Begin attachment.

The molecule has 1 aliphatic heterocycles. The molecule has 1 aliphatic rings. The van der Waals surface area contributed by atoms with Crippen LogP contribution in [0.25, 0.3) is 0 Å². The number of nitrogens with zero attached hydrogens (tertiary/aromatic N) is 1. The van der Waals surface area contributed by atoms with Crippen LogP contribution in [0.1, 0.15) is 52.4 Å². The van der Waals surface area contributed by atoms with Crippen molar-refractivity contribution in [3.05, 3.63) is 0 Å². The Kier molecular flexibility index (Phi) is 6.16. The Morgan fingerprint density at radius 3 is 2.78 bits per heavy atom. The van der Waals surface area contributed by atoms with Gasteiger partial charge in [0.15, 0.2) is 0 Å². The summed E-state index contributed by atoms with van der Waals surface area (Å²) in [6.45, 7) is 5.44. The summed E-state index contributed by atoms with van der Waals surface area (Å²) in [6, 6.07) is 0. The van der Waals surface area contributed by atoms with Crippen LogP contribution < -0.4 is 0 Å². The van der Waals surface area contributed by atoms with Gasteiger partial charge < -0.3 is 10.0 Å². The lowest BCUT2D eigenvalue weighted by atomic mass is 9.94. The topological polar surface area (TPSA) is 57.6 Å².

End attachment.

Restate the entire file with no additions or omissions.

The molecule has 1 aliphatic heterocycles. The molecule has 1 aliphatic rings. The van der Waals surface area contributed by atoms with Crippen LogP contribution in [0.25, 0.3) is 0 Å². The number of nitrogens with zero attached hydrogens (tertiary/aromatic N) is 1. The van der Waals surface area contributed by atoms with Crippen LogP contribution in [0.1, 0.15) is 52.4 Å². The van der Waals surface area contributed by atoms with Crippen molar-refractivity contribution in [3.05, 3.63) is 0 Å². The Kier molecular flexibility index (Phi) is 6.16. The Morgan fingerprint density at radius 3 is 2.78 bits per heavy atom. The van der Waals surface area contributed by atoms with Gasteiger partial charge in [0.15, 0.2) is 0 Å². The summed E-state index contributed by atoms with van der Waals surface area (Å²) in [6.45, 7) is 5.44. The summed E-state index contributed by atoms with van der Waals surface area (Å²) in [6, 6.07) is 0. The van der Waals surface area contributed by atoms with Crippen LogP contribution < -0.4 is 0 Å². The van der Waals surface area contributed by atoms with Gasteiger partial charge < -0.3 is 10.0 Å². The lowest BCUT2D eigenvalue weighted by atomic mass is 9.94. The topological polar surface area (TPSA) is 57.6 Å².